Disc three closes with something old after two very long pieces of something new. Corea’s “Homage” is dedicated to the late flamenco guitar genius Paco de Lucía, and the pianist captures his essence through a darting unaccompanied intro and sections ranging from somber to spirited. And Corea’s previously unrecorded “Piano Sonata: The Moon,” clocking in at a half-hour, is a shell-game of written and improvised sections filled with starts and stops, crescendos and space. Its impeccable follow-up is the chestnut “Someday My Prince Will Come,” sung by Corea’s wife, Gayle Moran, which causes the crowd in Sapporo, Japan, to erupt. The couple starts the tune as a duet before McBride and Blade enter, playfully accenting Corea’s subtleties before Moran sustains a 22-second upper-register note to close (she was, some may forget, a vocalist and keyboardist for both Return to Forever and the Mahavishnu Orchestra in the 1970s).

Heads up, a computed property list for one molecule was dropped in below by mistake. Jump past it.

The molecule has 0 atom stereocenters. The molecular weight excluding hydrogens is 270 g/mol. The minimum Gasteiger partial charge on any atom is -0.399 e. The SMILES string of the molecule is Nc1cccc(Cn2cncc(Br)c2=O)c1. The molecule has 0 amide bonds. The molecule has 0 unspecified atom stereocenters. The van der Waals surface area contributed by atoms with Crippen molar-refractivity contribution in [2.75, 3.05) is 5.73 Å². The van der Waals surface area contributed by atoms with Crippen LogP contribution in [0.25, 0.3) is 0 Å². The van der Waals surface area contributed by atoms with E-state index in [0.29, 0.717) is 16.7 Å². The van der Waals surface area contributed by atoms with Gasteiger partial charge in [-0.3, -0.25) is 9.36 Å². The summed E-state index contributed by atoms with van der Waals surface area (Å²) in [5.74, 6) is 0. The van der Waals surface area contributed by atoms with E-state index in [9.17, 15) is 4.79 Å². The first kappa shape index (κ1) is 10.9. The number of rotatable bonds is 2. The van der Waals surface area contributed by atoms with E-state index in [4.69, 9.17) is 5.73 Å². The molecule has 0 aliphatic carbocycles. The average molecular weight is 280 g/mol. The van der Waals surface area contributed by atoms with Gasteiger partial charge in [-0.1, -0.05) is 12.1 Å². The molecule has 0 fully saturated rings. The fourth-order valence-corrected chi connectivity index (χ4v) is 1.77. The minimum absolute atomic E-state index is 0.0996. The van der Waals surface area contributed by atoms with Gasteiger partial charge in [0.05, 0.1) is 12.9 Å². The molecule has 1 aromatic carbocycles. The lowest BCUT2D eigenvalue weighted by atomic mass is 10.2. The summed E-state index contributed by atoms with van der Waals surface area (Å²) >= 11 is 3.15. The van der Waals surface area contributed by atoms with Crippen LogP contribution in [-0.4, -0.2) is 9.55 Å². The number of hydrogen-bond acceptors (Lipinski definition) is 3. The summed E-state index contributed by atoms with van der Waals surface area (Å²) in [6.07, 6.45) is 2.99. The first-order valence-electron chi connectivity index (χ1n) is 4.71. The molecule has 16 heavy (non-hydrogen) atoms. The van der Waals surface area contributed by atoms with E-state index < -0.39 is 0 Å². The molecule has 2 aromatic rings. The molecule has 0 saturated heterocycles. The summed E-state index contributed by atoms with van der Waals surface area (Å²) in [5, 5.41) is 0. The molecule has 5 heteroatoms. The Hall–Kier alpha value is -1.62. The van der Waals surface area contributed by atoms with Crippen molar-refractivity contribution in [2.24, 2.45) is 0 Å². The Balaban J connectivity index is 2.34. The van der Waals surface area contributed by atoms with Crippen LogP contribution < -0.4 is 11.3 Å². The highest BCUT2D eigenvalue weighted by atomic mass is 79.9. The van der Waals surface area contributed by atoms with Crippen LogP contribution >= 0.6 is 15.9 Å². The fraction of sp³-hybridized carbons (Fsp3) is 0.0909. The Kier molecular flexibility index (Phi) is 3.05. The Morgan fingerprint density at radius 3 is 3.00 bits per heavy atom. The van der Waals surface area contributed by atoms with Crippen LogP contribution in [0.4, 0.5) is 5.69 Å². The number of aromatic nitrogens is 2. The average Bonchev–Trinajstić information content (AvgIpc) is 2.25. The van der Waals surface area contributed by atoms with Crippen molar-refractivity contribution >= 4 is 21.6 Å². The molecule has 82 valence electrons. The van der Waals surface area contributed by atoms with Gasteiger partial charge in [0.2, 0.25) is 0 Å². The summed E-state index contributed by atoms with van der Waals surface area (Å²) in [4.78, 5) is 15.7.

This expansive three-CD set offers a lot to digest, and may even come across as self-indulgent on paper. Then again, chances are that nearly every listener at these concerts left the venue wanting more. With Trilogy, they don’t have to.

Baptiste Trotignon

Posted by Irwin Block 
There is an overwhelming sense of joy and playfulness in this latest album by French pianist Baptiste Trotignon, who has never sounded better.
Perhaps it’s the recurring company on this all-original outing: the big tone and melodic voice of French compatriot Thomas Bramerie on bass, and the tuneful ears, experience and technique of American drummer Jeff Ballard.
Ballard gives just the right touch to enhance and accentuate the verve in Trotignon dynamics, as he has done so effectively with pianist Brad Mehldau. Trotignon roams over the keyboard with purposeful abandon on the tone poem Choral, closing with a revisit to that theme.
Abracadabra is a more percussive and up-tempo excursion, more rhythmically complex, while Paul is lyrical in varying tempi and modes, with even an Eleanor Rigby reference! It defies definition.